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I doubt you could ever get something like this working for Ruby, which is where it is actually badly needed.

Yes, dynamically typed languages are much harder to tackle :/

You don't need it to be fully automated. For dynamic languages you would have people in the loop to annotate the parts the tool couldn't figure out.

This seems like no better off. Documentation is historically always out of date the second its written. The same would be true for annotation.

As noted by others the annotations would be active checks. More like proofs in coq than static text. That way you'd be building up a logical understanding of the code base that was machine verifiable sidestepping the issue of stale comments.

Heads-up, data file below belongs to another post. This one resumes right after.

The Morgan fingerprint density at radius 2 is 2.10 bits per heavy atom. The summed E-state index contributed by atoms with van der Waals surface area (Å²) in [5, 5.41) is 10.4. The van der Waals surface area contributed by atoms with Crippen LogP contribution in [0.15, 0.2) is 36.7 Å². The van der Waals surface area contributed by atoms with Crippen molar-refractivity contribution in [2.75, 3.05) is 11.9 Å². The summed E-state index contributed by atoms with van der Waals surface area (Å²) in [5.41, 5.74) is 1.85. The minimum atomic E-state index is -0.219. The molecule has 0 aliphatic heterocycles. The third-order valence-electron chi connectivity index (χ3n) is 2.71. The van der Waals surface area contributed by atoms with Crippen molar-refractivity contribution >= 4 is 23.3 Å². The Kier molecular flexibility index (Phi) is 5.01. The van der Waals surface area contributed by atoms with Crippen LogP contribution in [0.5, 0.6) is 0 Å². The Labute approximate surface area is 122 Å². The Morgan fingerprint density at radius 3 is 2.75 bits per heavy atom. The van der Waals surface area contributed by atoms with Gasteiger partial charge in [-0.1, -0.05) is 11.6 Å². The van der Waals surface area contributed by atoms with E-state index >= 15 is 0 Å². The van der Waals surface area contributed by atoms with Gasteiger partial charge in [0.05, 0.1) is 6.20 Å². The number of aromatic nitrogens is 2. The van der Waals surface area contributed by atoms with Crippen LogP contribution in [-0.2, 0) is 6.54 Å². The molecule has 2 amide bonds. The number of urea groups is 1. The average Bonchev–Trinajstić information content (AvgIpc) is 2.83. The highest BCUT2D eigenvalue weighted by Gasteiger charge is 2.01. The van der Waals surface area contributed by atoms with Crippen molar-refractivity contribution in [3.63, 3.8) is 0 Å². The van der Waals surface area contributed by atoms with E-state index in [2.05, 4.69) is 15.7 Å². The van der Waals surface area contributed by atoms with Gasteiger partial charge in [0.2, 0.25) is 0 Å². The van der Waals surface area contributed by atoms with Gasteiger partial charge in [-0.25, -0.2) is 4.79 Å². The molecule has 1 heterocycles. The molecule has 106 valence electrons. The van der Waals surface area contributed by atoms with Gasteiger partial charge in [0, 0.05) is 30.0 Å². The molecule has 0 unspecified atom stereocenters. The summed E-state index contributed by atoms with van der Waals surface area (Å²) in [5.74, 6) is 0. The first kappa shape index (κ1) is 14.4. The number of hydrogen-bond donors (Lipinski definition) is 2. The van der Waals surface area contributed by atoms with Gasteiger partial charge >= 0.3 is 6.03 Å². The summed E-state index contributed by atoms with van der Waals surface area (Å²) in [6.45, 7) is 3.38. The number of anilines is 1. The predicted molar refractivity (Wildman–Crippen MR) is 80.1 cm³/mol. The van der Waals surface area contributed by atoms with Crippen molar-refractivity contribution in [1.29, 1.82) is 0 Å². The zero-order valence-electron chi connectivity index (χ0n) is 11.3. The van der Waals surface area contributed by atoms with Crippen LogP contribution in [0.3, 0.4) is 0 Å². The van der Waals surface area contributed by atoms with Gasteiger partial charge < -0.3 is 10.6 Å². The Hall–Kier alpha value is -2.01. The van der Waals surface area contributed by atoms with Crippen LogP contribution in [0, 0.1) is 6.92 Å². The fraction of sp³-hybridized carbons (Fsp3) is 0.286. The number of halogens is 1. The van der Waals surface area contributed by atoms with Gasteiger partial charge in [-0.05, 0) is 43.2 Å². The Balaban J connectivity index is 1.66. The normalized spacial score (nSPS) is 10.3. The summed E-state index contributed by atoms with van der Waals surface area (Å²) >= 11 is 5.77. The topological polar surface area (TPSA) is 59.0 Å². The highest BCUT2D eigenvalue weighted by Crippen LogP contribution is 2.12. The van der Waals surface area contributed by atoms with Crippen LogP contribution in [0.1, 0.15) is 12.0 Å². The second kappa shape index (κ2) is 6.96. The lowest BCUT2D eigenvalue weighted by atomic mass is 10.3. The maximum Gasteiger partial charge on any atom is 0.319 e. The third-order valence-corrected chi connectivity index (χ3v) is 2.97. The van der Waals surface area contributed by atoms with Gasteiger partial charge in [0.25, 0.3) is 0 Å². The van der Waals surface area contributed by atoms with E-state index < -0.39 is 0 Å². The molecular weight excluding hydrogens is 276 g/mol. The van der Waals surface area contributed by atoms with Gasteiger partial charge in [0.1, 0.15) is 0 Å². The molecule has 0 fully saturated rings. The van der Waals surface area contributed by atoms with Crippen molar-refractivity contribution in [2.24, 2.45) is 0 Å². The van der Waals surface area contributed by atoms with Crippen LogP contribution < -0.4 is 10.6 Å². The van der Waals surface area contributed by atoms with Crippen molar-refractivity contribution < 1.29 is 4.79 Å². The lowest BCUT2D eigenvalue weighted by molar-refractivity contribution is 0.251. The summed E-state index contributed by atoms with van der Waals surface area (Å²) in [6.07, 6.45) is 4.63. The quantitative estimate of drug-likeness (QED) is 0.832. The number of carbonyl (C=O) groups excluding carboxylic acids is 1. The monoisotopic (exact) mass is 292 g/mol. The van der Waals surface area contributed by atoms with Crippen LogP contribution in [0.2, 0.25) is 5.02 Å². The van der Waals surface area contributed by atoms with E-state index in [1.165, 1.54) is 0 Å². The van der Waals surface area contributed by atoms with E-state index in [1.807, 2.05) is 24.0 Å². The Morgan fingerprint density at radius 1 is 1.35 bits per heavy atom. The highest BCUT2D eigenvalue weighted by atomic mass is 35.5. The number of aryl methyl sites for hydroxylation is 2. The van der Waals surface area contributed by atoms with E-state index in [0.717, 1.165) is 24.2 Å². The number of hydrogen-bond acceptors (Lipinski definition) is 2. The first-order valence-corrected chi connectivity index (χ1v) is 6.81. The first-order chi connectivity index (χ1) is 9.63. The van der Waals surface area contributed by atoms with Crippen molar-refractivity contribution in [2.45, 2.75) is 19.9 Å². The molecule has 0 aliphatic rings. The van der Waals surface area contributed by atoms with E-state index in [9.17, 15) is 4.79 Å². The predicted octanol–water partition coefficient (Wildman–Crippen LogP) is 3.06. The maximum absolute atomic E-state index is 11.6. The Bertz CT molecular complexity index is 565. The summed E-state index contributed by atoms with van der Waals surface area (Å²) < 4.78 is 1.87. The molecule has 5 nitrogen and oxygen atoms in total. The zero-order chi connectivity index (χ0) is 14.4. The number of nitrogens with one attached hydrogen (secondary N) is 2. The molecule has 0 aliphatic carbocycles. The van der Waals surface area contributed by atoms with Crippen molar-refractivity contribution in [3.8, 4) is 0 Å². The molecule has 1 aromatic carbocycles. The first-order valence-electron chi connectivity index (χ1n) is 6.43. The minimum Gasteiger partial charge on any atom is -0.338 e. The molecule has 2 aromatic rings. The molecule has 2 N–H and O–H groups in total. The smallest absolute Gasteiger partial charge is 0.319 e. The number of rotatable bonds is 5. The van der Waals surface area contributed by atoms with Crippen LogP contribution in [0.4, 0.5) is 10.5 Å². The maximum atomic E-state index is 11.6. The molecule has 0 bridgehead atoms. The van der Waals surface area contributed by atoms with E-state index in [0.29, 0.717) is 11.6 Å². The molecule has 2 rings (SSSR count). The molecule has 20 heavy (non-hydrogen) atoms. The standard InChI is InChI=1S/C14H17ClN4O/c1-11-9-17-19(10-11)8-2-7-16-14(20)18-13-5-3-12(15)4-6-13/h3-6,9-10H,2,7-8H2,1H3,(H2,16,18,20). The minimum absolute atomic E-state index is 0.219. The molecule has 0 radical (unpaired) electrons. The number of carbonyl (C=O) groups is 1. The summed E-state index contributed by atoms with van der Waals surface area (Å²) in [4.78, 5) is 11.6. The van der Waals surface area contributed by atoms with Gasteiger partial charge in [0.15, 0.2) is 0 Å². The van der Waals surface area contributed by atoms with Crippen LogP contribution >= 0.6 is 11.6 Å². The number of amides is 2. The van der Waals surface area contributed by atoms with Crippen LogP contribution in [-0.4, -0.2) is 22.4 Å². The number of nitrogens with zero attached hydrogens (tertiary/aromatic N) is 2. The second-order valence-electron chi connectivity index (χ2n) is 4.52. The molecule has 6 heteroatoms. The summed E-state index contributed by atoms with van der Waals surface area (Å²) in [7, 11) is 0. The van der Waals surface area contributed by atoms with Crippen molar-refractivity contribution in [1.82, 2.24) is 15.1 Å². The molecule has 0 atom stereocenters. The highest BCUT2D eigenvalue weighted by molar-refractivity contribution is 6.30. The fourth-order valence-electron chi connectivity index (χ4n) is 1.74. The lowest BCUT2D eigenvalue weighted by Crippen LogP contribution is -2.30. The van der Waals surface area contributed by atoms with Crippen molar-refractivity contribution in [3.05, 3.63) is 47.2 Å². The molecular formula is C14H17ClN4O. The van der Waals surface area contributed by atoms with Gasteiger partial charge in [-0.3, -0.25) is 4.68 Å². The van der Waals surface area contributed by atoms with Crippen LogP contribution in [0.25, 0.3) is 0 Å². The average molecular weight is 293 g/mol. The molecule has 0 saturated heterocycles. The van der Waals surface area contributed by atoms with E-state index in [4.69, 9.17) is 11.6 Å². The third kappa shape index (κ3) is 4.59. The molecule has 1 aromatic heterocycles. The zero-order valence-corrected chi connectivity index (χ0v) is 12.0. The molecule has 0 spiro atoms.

If done properly this could even feed into code dynamics to capture information on the runtime information. So that at every point in the program you could start asking questions like how many times did this line execute, what was the type of this variable at this point, how much memory was allocated, and so on and so forth.

Seems like youve just abstracted things like static typing into a extension of the language thats checked at a less optimal time. At this point arent you better off just using a language that incorporates this functionality and compiles it? Sounds like youve just implemented static typing but in a really akward and unecessary way

Guess you could have some assertions together with the annotations to make sure things are up-to-date. Then integrate those tests with your CI of choice and it should be a bit easier to keep up-to-date.

You're best off getting traces from a modified runtime to annotate what's going on.

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